Stock Market Volatility is the most feared and respected word amongst the investors. Analysts recognize its capacity to outsmart the best of the conclusions. Volatility is like the charming lady that holds the breath of the investors and enthralls the market. The unpredictable ups and downs add spice to the market working. Volatility does well to the investors; it works badly to some as well. At times it is like the horse on the gallop, which the rider is unable to control by the jeans and guide to the proper direction. When the tantrums of the market become too much to bear and too difficult to understand, the investors move away from the market to seek greener pastures in some other areas like gold and real estates and the conservative ones to the traditional bank deposits and government bonds.
The causes of stock market volatility
The causes of volatility of the market are simple–The unanticipated information influencing and having telling effect on the price of the stocks. For the market to stabilize uncertainty has to ebb out. Normal conditions need to arrive again. Volatility is like the ocean in storm. It takes time for it to blow away, before one enjoys seeing the normal waves. Some of the factors that can create volatility in the market are:
- CRR and interest rates hike/reduction by the Reserve Bank of India
- Fiasco and bankruptcy by some of the business houses and financial institutions.
- IPO regulations made stricter.
- Government announcement relating to purchase of shares and bonds of Indian companies through PN (Participatory notes).
- Economy of any Nation relates to global conditions. For example, US recession has hit several countries in varying degrees, depending upon their volume of their trade (exports/imports) with US.
- Rate of dividends. But this alone is not the prime cause. .
- Volatility in economic variables, such as industrial production, inflation, and debt levels in the corporate sector.
- Industry-specific and company-specific factors.
- Declaration of the updated information relating to a particular stock and the reaction of the traders/investors.
- Fear and other psychological issues. Disregard for rational valuation of the stocks and greed takes over.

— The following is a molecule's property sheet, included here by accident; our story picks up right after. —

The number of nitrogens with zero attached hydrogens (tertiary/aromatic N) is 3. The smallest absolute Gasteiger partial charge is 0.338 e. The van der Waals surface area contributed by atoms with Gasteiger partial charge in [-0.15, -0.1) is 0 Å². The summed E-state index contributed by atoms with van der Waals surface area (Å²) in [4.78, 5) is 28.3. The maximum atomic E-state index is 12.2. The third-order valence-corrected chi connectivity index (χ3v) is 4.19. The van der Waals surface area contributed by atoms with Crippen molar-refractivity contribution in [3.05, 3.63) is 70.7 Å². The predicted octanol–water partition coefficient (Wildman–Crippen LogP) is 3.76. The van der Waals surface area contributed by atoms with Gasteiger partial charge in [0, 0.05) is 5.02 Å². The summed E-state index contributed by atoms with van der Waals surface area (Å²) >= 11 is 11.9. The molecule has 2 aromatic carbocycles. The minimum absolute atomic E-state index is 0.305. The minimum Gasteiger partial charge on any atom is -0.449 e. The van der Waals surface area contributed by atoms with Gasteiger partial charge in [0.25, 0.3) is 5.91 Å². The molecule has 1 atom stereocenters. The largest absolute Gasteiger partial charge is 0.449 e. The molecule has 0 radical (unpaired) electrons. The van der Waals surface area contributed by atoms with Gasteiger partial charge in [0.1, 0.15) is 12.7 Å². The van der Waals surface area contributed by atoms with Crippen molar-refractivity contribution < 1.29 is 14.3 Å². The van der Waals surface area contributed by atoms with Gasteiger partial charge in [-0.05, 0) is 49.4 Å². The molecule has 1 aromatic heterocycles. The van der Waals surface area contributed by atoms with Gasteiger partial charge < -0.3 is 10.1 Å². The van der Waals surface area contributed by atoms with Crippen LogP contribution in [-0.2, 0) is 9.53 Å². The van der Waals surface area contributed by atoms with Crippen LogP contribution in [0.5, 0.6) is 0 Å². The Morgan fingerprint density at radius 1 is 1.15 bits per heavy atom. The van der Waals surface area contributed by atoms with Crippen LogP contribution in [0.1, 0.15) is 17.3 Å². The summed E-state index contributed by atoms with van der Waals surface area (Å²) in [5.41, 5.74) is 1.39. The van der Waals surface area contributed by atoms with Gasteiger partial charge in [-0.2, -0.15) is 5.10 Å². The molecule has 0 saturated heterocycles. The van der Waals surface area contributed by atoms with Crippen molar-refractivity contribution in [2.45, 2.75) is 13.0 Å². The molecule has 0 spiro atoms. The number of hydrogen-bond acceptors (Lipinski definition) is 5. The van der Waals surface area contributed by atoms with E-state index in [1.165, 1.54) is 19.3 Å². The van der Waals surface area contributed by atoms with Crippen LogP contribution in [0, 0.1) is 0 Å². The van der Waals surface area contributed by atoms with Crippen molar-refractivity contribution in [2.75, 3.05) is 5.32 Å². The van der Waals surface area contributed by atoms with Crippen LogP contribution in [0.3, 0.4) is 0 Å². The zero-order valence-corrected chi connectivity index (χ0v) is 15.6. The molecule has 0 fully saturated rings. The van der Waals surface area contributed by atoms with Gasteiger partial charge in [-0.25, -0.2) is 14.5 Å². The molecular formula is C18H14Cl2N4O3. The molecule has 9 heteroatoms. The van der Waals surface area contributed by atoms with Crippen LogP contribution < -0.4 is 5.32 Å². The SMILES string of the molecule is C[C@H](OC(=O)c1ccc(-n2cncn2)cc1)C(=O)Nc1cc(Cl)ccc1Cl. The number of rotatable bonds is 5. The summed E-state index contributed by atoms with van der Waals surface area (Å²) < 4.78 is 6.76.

- Demand and supply. When a stockholder wishes to liquidate a big holding, it affects the sentiments of the market.
- Ambiguity about the future of a particular of a company in the normal course or due to raids by the enforcement agencies of the government.
- Major political, economic and military policy events.
- Major non-economic events. Victory/defeat of an important political leader in the elections.
- Influence of media on the investors.
These things, among others, contribute to tremors and aftershocks in the commercial world and affect the market operations.
Volatility in its purest form is neither good nor bad. It is fair. The healthy markets must have this trait as it leads to correction if there is overvaluation of prices of shares. To an extent it warns and protects the interests of the investors. It is just like the gentle God-sent rain from the heavens. When volatility is high, it is the time to buy. But the reverse is not true. When it is low, none should proceed with the action to sell the shares in a hurry; that will be misreading of the market conditions.
Historically, the stock market has invariably soared after critical political/economic events that affect the global business operations. Volatility soars only to normalize slowly. From the investor’s point of view, the timings of entry are important to book profits or incur losses. The art of handling the volatility is more important than the phenomenon of volatility. Some analysts argue that the degree of stock market volatility can be a reliable tool to forecast the direction of economy’s growth. It helps to predict the GDP growth.